PLANS for two new children’s care homes have been put forward by a local authority in a bid to cut spending on “expensive” external placements.
Flintshire Council recently bought the empty Ty Nyth care home building in Mold, along with two adjoining semi-detached properties on Park Avenue.
It now wants to refurbish them to provide two in-house children’s care facilities as part of a joint venture with Wrexham Council.
Details of the proposals were first revealed by a senior official in May, who highlighted the rising price of placing children with independent care providers.
Neil Ayling, Flintshire’s chief officer for social services, said it often resulted in youngsters being placed outside the area at a cost of between £3,500 to £10,000 per week.
In a planning statement, architects acting on the council said: “Both the Ty Nyth building and adjoining pair of semi-detached properties were former supported living accommodation previously owned by Clwyd Alyn (Housing Association).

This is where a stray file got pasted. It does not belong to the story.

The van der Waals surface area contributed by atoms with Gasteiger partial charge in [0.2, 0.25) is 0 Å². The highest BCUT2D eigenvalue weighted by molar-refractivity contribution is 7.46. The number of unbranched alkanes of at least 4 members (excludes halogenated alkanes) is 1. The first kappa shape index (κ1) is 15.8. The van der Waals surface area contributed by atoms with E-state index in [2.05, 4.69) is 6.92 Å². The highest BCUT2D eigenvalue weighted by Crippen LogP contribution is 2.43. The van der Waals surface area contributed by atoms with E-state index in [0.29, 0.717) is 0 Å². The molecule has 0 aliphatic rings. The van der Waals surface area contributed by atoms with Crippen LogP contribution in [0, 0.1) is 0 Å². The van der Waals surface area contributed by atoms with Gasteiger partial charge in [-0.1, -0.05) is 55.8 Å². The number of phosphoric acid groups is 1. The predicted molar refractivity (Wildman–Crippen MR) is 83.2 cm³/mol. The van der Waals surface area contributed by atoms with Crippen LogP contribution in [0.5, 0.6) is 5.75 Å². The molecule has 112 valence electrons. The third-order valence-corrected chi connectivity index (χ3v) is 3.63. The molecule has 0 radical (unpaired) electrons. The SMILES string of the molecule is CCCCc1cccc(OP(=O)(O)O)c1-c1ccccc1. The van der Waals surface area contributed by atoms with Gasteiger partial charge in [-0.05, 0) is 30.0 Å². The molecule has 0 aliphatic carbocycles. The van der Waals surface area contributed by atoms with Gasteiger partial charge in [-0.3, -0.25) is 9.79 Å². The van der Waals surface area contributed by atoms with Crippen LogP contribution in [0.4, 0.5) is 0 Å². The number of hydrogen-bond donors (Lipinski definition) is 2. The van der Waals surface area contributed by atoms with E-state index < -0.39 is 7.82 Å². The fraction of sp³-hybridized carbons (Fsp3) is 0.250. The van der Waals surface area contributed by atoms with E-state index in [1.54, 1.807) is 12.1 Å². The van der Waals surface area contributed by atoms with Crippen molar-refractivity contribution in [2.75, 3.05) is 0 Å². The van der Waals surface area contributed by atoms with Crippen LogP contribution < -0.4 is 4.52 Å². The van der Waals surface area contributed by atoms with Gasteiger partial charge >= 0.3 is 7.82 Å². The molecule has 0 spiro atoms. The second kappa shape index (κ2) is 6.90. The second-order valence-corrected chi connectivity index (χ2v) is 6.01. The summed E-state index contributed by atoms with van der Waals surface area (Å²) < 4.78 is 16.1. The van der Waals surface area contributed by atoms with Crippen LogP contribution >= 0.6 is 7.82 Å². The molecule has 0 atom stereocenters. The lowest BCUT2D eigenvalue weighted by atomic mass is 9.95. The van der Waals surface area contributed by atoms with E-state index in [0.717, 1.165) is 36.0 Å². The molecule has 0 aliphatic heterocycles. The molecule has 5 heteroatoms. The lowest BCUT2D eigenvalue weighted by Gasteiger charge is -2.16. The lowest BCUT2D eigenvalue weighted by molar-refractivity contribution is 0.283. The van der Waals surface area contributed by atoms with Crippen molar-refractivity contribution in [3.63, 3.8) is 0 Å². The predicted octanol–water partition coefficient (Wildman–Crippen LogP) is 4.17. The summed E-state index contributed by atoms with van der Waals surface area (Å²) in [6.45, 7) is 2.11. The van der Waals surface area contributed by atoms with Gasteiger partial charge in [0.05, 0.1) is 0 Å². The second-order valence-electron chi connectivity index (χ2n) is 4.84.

“Flintshire County Council have bought the properties, which have sat empty for approximately two years.
“Both buildings are currently boarded up and are becoming a cause of anti-social behaviour in their vacant state.
“The proposal seeks to significantly refurbish both buildings, adapting them to the needs of a children’s care facility while also significantly improving the building fabric and energy performance.”
The Ty Nyth building has been used as children’s home in the past, as well as to support adults with disabilities.
The plans would see the property refurbished and registered as a five-bedroom children’s home with three overnight staff.
Meanwhile, the two neighbouring buildings on Park Avenue would be renovated and merged into one to create a four-bedroom children’s home with two overnight workers.
In a report shared with councillors earlier this year, Mr Ayling said the development would include an assessment centre to provide short term care and therapeutic services.
He added: “As an authority we are reliant on the independent sector for children’s residential care provision.
“This has led to children being placed away from their communities at an increasing, and unsustainable, financial cost to the local authority.
“As a corporate parent this is not what we want for our children.”
Flintshire was previously awarded £500,000 by the Welsh Government to buy the Ty Nyth building, with the estimated cost of renovating it standing at up to £1.1m.
The architects said the project would be jointly funded by the two neighbouring councils.
A decision on the proposals is expected to be made at a later date.